Toyota Motor Sales U.S.A. Inc. revises its 2007 U.S. sales forecast due to the slowdown in the domestic new-vehicle market.

The auto maker now expects annual sales to reach about 2.6 million, an 80,000-unit reduction from the 2.68 million it predicted earlier this year, Bob Carter, group vice president and general manager-Toyota Div., tells Ward’s in a recent phone interview.

As recently as late August, the 2.68 million-unit goal was intact. At the time, Toyota Motor Corp. CEO Katsuaki Watanabe told reporters in Japan, “We now expect the U.S. car market to shrink slightly this year compared with year-ago, while Toyota continues to strive to meet its initial target.”

Carter says Toyota currently is forecasting industry sales of 16.1 million light vehicles, below the 16.5 million originally predicted for 2007, as factors – namely a drop in consumer confidence due to fallout from the subprime lending crisis – affect the auto industry.

“With the revised market, we’re actually looking at a little bit higher market share than we originally planned but a little bit lower in terms of volume,” he says.

Ward’s data show total Toyota sales, including the Scion and Lexus brands, at 2.001 million units through September, with a market share of 16.3%, up from prior-year’s 15.2%.

Forecaster Global Insight Inc. is predicting total Toyota deliveries will reach 2.65 million vehicles in 2007.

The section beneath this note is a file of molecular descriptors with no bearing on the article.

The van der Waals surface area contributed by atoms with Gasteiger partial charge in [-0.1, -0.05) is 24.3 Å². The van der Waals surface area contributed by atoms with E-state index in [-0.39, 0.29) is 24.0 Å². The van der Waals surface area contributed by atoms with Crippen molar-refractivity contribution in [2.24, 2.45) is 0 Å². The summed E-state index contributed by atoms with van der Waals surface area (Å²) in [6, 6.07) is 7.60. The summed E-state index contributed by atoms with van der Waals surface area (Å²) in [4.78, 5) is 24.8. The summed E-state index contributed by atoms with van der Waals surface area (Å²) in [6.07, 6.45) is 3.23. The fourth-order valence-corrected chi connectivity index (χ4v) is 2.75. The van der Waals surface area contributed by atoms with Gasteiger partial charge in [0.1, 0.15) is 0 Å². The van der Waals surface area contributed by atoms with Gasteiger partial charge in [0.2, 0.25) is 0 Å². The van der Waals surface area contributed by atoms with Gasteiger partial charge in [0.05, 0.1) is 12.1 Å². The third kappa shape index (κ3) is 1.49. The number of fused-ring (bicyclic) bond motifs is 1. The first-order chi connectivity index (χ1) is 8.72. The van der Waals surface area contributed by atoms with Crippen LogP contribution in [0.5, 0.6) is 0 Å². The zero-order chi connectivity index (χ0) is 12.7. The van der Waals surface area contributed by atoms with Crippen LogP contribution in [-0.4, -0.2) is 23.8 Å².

Slowing sales in the compact-car segment will impact Toyota’s Corolla and Matrix models, says Rebecca Lindland, Global Insight analyst.

“The compact-car buyer is impacted more by gas prices, so they’re likely to buy a subcompact or stay out of the market altogether,” she says, with the latter scenario the most likely.

The firm forecasts sales for the Highlander cross/utility vehicle and Sienna minivan will decline from year-ago, as will deliveries of the Tundra fullsize pickup truck.

Global Insight expects 2007 Tundra sales to reach 190,000 units, despite Toyota’s insistence the vehicle will hit its target of 200,000.

But for the Tundra to reach that goal, Toyota “would be forced to sell 20,000 units a month for the rest of the year,” and that has not happened in recent months, Lindland says.

A shortfall of 80,000 units would be unusual for Toyota, which regularly exceeds its U.S. sales goals. The auto maker tallied sales of 2.5 million units in 2006, two years ahead of schedule and a 12.5% increase from 2.3 million in 2004.

Carter earlier this year said the auto maker would see growth in 2007, but at a slower pace than in years past.

“(Growth) won’t be as linear (as) in the past because there are no real new large segments for us to enter at this point in time,” he told Ward’s in May.

Of the 2.6 million units, Carter expects sales for his division, including the Scion youth brand, to be in the range of 2.26 million-2.30 million in 2007, while Lexus should deliver about 325,000 units, a slight improvement from 322,434 in 2006.

The popular Camry midsize sedan won’t hit the anticipated half-million mark but will see an all-time record year, Carter says.

Toyota sold 448,445 Camry vehicles in the U.S. last year, including the Hybrid sedan and Solara coupe.